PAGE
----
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Solar Energy Facts

There is a lot of misinformation out there about solar energy facts. There are many so-called alternative or green technologies out there gaining attention as well. Other forms of renewable, sustainable, alternative energy sources include wind power, photovoltaics, biofuels, biomass, hydro power, tidal power and wave power. Solar energy remains the most popular type and many federal, state and local governments are working to make it even more accessible to more people.

Solar energy is defined as radiant light and heat from the Sun harnessed by humans for a wide range of burgeoning technologies. Solar thermal energy is defined as a technology which harnesses solar energy for heat. Solar thermal energy is different from photovoltaics – photovolatics convert solar energy directly to electricity.

The USA Energy Information Administration defines solar thermal collectors as low, medium, or high temperature. Low temperature are flat plates most often used to heat swimming pools. Medium temperature collectors are also usually flat but are used to heat water for residential and commercial applications. High temperature collectors concentrate sunlight using mirrors or lenses and are most often used for large-scale electric power production.

Some facts about solar energy and solar thermal energy specifically include that the average household using an electric water heater spends an average of 25% of home energy costs heating water. Solar water heater owners save 50% - 80% annually on utility bills. And 4-8 years is the average “simple payback” on a solar water heater that has been well designed and correctly installed.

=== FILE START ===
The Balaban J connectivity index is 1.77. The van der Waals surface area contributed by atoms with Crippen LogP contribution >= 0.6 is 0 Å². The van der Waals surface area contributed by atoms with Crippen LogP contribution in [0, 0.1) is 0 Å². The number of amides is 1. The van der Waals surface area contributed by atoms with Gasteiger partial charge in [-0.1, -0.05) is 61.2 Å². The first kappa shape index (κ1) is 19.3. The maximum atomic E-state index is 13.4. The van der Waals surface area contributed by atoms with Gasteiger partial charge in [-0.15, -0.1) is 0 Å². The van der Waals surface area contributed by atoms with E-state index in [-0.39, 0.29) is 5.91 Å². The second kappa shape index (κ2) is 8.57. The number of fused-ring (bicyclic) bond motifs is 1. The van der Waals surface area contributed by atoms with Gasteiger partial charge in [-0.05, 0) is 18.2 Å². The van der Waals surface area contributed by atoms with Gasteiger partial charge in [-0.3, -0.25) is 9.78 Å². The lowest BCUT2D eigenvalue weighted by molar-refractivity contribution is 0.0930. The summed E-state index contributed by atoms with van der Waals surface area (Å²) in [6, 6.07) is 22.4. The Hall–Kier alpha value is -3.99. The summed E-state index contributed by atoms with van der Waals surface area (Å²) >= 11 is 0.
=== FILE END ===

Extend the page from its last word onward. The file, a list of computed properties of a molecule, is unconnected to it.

Simple payback is defined as the length of time required to have an operational solar water heater in order to recover (through reduced or eliminated energy costs) the initial investment costs of the equipment and installation. This concept is bandied about quite a lot when discussing the cost-benefits of “going solar.” Detractors want people to think it is too cost prohibitive – too expensive – too obscure, etc, etc. If you want to think that, there is plenty of information available to back you up. Conversely there is plenty of information about how cost is literally a small price to pay for the benefits.

Other solar energy facts about solar thermal include that it is non-polluting. Electric water heaters expend carbon dioxide, nitrogen oxides, sulfur dioxide and other air pollution and waste. Replacing an electric heater with a solar one, the electricity displacement over a 20-year period of time represents more than 50 tons of avoided carbon dioxide emissions.

Photovoltaics keep growing by providing power for developing countries. According to statistics from the United Nations, more than 2 million villages worldwide are still without electric power for refrigeration, lighting and other basic needs. The U.N. estimates the cost of extending utility grids remains prohibitive – too expensive.

A one kilowatt PV system generating 150 kilowatt hours of energy each month:

• prevents the mining of 150 lbs of coal

• stops 300 lbs of carbon dioxide from escaping into the atmosphere

• keeps 150 gallons of water from being wasted

• keeps nitrous oxide and sulfur dioxide from being released into the environment

• can provide a reliable source of energy in a remote village in an underdeveloped country




 

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